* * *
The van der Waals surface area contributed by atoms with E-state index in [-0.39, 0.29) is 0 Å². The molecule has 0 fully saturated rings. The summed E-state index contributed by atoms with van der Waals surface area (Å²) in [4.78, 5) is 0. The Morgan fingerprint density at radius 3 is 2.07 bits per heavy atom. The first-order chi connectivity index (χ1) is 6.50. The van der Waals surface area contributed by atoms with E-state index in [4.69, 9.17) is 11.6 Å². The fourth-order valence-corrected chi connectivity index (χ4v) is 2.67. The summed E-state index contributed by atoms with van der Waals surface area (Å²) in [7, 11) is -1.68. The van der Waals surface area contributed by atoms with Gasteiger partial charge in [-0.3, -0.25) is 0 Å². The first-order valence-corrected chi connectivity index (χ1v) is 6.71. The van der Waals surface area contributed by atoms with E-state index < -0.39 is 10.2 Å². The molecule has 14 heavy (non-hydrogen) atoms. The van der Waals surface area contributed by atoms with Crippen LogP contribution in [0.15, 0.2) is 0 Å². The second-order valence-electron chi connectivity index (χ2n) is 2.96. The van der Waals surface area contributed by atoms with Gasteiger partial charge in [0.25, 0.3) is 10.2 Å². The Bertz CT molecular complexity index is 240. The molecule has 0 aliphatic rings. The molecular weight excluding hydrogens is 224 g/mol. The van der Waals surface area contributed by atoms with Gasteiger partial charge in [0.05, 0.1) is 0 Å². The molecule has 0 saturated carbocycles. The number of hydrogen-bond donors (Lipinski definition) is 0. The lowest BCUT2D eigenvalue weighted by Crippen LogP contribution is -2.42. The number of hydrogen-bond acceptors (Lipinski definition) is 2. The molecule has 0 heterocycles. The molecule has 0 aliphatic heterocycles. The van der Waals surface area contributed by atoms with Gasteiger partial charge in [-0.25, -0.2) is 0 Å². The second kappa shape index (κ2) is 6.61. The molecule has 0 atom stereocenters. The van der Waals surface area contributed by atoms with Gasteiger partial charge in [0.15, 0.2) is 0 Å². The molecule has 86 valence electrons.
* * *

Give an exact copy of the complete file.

The van der Waals surface area contributed by atoms with E-state index in [-0.39, 0.29) is 0 Å². The molecule has 0 fully saturated rings. The summed E-state index contributed by atoms with van der Waals surface area (Å²) in [4.78, 5) is 0. The Morgan fingerprint density at radius 3 is 2.07 bits per heavy atom. The first-order chi connectivity index (χ1) is 6.50. The van der Waals surface area contributed by atoms with E-state index in [4.69, 9.17) is 11.6 Å². The fourth-order valence-corrected chi connectivity index (χ4v) is 2.67. The summed E-state index contributed by atoms with van der Waals surface area (Å²) in [7, 11) is -1.68. The van der Waals surface area contributed by atoms with Gasteiger partial charge in [-0.3, -0.25) is 0 Å². The first-order valence-corrected chi connectivity index (χ1v) is 6.71. The van der Waals surface area contributed by atoms with E-state index < -0.39 is 10.2 Å². The molecule has 14 heavy (non-hydrogen) atoms. The van der Waals surface area contributed by atoms with Crippen LogP contribution in [0.15, 0.2) is 0 Å². The second-order valence-electron chi connectivity index (χ2n) is 2.96. The van der Waals surface area contributed by atoms with Gasteiger partial charge in [0.25, 0.3) is 10.2 Å². The Bertz CT molecular complexity index is 240. The molecule has 0 aliphatic rings. The molecular weight excluding hydrogens is 224 g/mol. The van der Waals surface area contributed by atoms with Gasteiger partial charge in [0.05, 0.1) is 0 Å². The molecule has 0 saturated carbocycles. The number of hydrogen-bond donors (Lipinski definition) is 0. The lowest BCUT2D eigenvalue weighted by Crippen LogP contribution is -2.42. The number of hydrogen-bond acceptors (Lipinski definition) is 2. The molecule has 0 heterocycles. The molecule has 0 aliphatic heterocycles. The van der Waals surface area contributed by atoms with Gasteiger partial charge in [-0.25, -0.2) is 0 Å². The second kappa shape index (κ2) is 6.61. The molecule has 0 atom stereocenters. The van der Waals surface area contributed by atoms with Gasteiger partial charge in [0.15, 0.2) is 0 Å². The molecule has 86 valence electrons.